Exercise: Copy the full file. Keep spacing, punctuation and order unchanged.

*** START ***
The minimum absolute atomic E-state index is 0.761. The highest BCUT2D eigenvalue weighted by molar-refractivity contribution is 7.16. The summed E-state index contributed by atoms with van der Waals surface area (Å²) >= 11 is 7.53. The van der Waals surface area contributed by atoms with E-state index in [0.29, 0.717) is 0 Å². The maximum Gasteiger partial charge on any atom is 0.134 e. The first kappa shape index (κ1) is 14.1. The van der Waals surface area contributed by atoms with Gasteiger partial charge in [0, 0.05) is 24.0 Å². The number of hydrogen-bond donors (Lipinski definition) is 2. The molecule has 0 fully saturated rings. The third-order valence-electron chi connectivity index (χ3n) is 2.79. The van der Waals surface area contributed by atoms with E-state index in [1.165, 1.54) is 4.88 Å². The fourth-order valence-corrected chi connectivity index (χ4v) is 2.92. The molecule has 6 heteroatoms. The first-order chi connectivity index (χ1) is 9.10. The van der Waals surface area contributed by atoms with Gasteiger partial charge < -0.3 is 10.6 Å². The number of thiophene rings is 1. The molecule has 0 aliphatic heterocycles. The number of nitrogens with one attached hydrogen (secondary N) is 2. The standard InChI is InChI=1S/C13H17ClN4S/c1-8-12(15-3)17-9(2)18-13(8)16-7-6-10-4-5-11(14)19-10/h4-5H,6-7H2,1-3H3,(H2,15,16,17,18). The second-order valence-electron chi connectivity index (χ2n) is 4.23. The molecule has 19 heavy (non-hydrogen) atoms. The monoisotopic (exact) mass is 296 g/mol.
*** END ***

The minimum absolute atomic E-state index is 0.761. The highest BCUT2D eigenvalue weighted by molar-refractivity contribution is 7.16. The summed E-state index contributed by atoms with van der Waals surface area (Å²) >= 11 is 7.53. The van der Waals surface area contributed by atoms with E-state index in [0.29, 0.717) is 0 Å². The maximum Gasteiger partial charge on any atom is 0.134 e. The first kappa shape index (κ1) is 14.1. The van der Waals surface area contributed by atoms with Gasteiger partial charge in [0, 0.05) is 24.0 Å². The number of hydrogen-bond donors (Lipinski definition) is 2. The molecule has 0 fully saturated rings. The third-order valence-electron chi connectivity index (χ3n) is 2.79. The van der Waals surface area contributed by atoms with E-state index in [1.165, 1.54) is 4.88 Å². The fourth-order valence-corrected chi connectivity index (χ4v) is 2.92. The molecule has 6 heteroatoms. The first-order chi connectivity index (χ1) is 9.10. The van der Waals surface area contributed by atoms with Gasteiger partial charge < -0.3 is 10.6 Å². The number of thiophene rings is 1. The molecule has 0 aliphatic heterocycles. The number of nitrogens with one attached hydrogen (secondary N) is 2. The standard InChI is InChI=1S/C13H17ClN4S/c1-8-12(15-3)17-9(2)18-13(8)16-7-6-10-4-5-11(14)19-10/h4-5H,6-7H2,1-3H3,(H2,15,16,17,18). The second-order valence-electron chi connectivity index (χ2n) is 4.23. The molecule has 19 heavy (non-hydrogen) atoms. The monoisotopic (exact) mass is 296 g/mol.